Artemis In Greek Mythology

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Artemis, one of the most respected of the Olympian goddesses, is the goddess of the wilderness, hunting, chastity, and childbirth. The Roman god often compared to her is Diana (GreekMythology). Born to Zeus and Leto in the island of Ortygia, Artemis is the twin sister to Apollo; some accounts believe that she was the daughter of Demeter and other traditions believe that she was born to Dionysus and Isis (MythIndex). Her name translates to “healthy” and “uninjured” which is taken from the word artemes (Theoi). Although she was physically strong, independent, and brave, she was often impulsive towards men and those who made her feel threated (GoGreece). Artemis is important to Greek mythology because she embraces the various facets of being a strong, independent woman (GreekResearch). As a child, she requested from her father, Zeus, 6 wishes which are the following: 80 virgin nymphs to accompany her, hounds to protect her, stags to lead her chariot, bow and arrows, to be able to live purely, and most importantly, eternal virginity (ArtemisTheArcher). Because she was dedicated to living chaste, she encouraged her nymphs to stay pure as well. If her nymphs failed to be pure, she would kill them such as when Zeus seduced one of her nymphs, Artemis transformed into a…show more content…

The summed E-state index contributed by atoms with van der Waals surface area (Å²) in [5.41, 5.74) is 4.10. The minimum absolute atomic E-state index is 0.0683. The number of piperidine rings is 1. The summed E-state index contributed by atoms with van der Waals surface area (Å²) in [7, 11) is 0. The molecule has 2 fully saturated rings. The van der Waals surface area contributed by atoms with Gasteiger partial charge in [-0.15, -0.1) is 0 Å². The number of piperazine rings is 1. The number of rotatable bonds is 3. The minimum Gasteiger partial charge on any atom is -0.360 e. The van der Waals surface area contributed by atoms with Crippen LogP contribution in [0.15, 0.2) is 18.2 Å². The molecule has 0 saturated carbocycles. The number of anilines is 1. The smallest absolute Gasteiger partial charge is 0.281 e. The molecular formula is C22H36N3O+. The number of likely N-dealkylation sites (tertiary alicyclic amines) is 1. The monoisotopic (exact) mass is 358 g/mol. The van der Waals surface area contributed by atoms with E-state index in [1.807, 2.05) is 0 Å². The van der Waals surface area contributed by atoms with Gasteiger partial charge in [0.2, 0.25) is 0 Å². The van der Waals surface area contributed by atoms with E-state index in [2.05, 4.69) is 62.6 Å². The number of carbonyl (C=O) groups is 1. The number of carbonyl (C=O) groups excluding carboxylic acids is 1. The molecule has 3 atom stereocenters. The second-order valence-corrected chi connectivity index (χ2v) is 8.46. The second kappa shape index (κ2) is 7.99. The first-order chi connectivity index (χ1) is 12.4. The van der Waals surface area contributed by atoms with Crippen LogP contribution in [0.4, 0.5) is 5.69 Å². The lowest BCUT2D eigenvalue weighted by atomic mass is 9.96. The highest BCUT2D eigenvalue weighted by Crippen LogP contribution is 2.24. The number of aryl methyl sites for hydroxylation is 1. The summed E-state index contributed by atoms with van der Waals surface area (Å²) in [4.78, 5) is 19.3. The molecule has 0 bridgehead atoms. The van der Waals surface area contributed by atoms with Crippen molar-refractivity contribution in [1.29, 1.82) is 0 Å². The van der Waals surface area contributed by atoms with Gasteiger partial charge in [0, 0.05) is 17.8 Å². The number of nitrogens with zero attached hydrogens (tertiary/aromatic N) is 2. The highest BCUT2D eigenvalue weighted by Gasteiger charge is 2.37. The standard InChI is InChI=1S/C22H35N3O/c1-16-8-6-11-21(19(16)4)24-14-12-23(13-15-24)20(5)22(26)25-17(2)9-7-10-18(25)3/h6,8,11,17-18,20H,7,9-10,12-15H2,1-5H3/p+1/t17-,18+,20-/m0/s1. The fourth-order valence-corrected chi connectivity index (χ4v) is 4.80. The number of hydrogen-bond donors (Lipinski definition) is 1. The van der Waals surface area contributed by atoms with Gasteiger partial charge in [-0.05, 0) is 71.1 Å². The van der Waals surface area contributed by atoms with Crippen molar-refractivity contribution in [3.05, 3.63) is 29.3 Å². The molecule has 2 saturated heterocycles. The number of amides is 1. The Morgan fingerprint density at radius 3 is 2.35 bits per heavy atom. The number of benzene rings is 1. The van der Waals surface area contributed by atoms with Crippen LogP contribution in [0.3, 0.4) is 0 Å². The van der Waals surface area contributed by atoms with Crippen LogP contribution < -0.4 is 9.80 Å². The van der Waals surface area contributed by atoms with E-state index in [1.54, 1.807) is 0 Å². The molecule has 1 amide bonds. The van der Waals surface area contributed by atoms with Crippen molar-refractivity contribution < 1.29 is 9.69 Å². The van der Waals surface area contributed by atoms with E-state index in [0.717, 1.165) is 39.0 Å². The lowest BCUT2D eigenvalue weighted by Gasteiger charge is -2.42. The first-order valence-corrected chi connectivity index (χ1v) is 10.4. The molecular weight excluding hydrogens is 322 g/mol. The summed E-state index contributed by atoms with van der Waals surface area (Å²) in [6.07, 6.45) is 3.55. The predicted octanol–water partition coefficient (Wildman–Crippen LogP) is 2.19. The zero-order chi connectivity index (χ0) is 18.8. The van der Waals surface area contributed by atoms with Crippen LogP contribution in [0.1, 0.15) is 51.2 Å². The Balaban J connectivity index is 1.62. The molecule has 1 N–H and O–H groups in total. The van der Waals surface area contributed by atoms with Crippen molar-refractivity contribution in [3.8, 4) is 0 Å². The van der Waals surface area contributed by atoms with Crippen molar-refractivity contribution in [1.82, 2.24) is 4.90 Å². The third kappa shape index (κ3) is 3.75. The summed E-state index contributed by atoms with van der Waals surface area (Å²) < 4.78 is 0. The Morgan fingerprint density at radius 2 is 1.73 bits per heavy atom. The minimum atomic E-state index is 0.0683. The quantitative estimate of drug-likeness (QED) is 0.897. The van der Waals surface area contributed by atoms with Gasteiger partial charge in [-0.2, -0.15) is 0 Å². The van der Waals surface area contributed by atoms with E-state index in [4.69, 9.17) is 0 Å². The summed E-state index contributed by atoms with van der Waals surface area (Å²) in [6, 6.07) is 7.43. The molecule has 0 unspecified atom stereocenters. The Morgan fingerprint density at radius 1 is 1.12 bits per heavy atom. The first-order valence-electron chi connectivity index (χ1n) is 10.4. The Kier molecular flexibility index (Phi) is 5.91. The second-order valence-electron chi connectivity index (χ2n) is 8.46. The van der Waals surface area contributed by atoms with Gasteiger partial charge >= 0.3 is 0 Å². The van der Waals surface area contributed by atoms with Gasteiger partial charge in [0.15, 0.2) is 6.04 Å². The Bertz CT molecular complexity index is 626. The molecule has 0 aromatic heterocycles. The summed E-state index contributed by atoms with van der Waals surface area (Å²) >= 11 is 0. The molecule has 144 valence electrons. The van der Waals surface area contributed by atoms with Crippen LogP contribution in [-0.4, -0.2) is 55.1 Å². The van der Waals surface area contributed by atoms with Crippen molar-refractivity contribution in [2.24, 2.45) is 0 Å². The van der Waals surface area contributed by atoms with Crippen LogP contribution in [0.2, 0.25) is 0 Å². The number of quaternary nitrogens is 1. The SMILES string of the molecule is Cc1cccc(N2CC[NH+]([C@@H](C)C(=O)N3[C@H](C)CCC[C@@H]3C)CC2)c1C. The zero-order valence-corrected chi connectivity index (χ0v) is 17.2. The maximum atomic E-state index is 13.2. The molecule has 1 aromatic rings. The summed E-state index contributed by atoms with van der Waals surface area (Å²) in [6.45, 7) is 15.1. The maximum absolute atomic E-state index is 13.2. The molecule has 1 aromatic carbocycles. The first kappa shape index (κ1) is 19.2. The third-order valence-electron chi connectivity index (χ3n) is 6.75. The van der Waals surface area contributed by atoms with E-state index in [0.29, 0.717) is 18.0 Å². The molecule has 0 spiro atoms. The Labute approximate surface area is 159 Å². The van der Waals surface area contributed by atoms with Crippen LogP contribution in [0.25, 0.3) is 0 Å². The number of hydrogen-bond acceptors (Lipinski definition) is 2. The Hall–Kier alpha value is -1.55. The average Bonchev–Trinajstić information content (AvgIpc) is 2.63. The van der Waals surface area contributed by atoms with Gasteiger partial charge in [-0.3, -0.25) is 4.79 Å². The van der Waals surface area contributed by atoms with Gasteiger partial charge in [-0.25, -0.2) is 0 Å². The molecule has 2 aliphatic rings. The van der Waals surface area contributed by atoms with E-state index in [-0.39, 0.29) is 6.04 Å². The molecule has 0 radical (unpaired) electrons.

When Artemis caught him, she became enraged and turned his hounds on himself by turning him into a stag (Maicar). She was also very protective over nature and everything in it so when Agamemnon boasted to her about killing a stag in her sacred grove, she took revenge on him by calming the wind while Agamemnon was sailing to Troy for the Trojan War leaving him stranded. In order for the wind to be restored, Artemis insisted him to sacrifice his daughter, which he acquiesced to

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